Way back in 1999 I did the unthinkable, I migrated away from my favorite window manager, AfterStep, to begin a journey with GNOME, a desktop that was born two years prior and was finally ready for the public. That was GNOME 1 and it was something special. I remember the excitement at having a desktop that could, finally, stand toe to toe with Windows. Yes, I had grown accustomed to the highly flexible AfterStep interface. I loved being able to have window transparencies across the board and special effects that blew away the minds of every Windows user I knew. However, all of those window managers I’d worked with to that point were missing something–a level of professionalism that would allow others to take the desktop seriously.
- AfterStep was like a fascinating toy.
- Enlightenment was overly complicated.
- Blackbox was too minimal
Every old-school Linux user knows that list goes on and on. That is also not to say the desktop interfaces weren’t good — they were. But many of them were either still tied to the old-school ways (of say CDE or fvwm95) or didn’t offer enough in the ways of features or integration to be viable for businesses or everyday usage.
And then came GNOME, and everything changed. Founded by Miguel de Icaza and Federico Mena Quintero on August 15, 1997 (read the original announcement here), GNOME has become a pillar of the Free Software community as well as one of the slickest and most reliable Linux desktops on the market.
SEE: 20 vacation reads that take a fictional look at real technology (free PDF) (TechRepublic)
SEE: Linux For Absolute Beginners (TechRepublic Academy)
The ups and downs
Since 1999, there have been 33 releases of this particular Linux desktop, not all of which were met with the same excitement as was the original release. Although, for many, the first major iteration of GNOME was one of the more special releases, it was GNOME 2.x that captivated the attention and heart of the Linux masses. Eventually, GNOME 2 was considered to be the be-all, end-all desktop for Linux. It was fast, familiar, highly configurable, and had everything people needed. Over the years, however, a number of issues with GNOME 2 would come to light. Some of these issues (along with my penchant for distro-hopping) sent me packing away from GNOME. I shifted to Bodhi Linux and the Enlightenment desktop, to KDE Plasma, to Unity (for a very long time), and then to Elementary OS and it’s very MacOS-like interface.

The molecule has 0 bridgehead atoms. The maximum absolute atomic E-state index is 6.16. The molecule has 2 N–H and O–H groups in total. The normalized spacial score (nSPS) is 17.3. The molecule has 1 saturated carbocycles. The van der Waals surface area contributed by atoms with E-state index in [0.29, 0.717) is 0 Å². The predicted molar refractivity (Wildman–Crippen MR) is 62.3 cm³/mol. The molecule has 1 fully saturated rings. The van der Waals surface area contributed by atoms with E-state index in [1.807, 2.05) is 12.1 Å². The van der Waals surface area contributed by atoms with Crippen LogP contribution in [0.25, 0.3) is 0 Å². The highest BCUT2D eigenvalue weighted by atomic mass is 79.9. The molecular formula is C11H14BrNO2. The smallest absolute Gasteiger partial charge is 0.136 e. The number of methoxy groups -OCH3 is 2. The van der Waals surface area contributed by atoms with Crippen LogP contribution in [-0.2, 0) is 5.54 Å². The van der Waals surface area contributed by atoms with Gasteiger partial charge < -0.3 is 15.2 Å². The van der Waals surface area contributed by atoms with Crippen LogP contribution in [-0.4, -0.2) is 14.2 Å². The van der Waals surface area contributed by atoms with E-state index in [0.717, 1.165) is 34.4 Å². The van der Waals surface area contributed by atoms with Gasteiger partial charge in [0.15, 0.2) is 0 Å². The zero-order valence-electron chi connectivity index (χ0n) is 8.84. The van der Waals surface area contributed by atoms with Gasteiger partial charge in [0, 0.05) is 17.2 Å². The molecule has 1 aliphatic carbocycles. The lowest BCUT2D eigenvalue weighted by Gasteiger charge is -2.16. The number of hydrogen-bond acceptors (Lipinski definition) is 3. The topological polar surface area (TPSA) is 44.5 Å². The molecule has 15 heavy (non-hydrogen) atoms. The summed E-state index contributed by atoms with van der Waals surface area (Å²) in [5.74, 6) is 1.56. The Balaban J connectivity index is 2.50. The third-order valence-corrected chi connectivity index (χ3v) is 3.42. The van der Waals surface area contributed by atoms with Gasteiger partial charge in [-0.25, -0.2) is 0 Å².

Of those issues that haunted GNOME 2, the official site says:
“Many flaws were identified in the GNOME 2 desktop related to windows, workspaces and application launching, some of which were labor intensive and prone to errors. A much more holistic approach was needed to take it to the next level.”
Out of this ideology, in 2011, came GNOME 3 (or GNOME Shell). This was a drastic change in design and philosophy. For some, that tectonic shift in design metaphor was exactly what was needed; for others, not so much. GNOME 3 initially polarized a lot of users. Now, that same design wows everyone that beholds it in action.
I remember experiencing GNOME 3 for the first time while on vacation. I was bored and decided, since I had the time, to see what all GNOME 3 was all about. My initial reaction wasn’t exactly positive. I felt I was using an interface that was designed specifically for touch screens and couldn’t see how it would improve the desktop experience. And so, I set it aside and hopped on board the Unity train.
Once GNOME 3 was released, it became immediately clear it would suffer a crisis of user base. Ubuntu had opted to create their own desktop (Unity) and things weren’t looking so optimistic. The Linux community was hesitant to make such major changes and many opted to find an alternative–the likes of KDE, Cinnamon, Mate, come to mind. Even so, the GNOME team persisted with 3 and doubled-down on their efforts to create a desktop experience that was not only incredibly reliable, but focused on getting the desktop out of the way of the user.
Soon after, Fedora adopted GNOME 3 as their default desktop, which would later be followed by Ubuntu dropping Unity and migrating back to GNOME. Those two adoptions alone have managed to woo some of the Linux faithful back to GNOME. When Ubuntu 17.10 is finally released, GNOME usage should begin the slow, steady climb back to its heyday. Case in point, my current distribution of choice is Elementary OS–one which I have been a huge fan of for quite some time. However, in testing Ubuntu 17.10, I have found the latest iteration of GNOME to be exactly what I want/need out of a Linux desktop and will be migrating back to Ubuntu once it is officially released. That is how good GNOME has become.
Personally, I have used or tested every major iteration of GNOME and am incredibly proud to not only say I can remember when it was still in beta, but how excited I am to see where the GNOME team takes us in the future.
And so, I want to wish every GNOME developer, designer, promoter, writer, fan, and supporter a most happy 20 year anniversary. Your tireless work has paid off and your desktop is brilliant; may your future be equally so.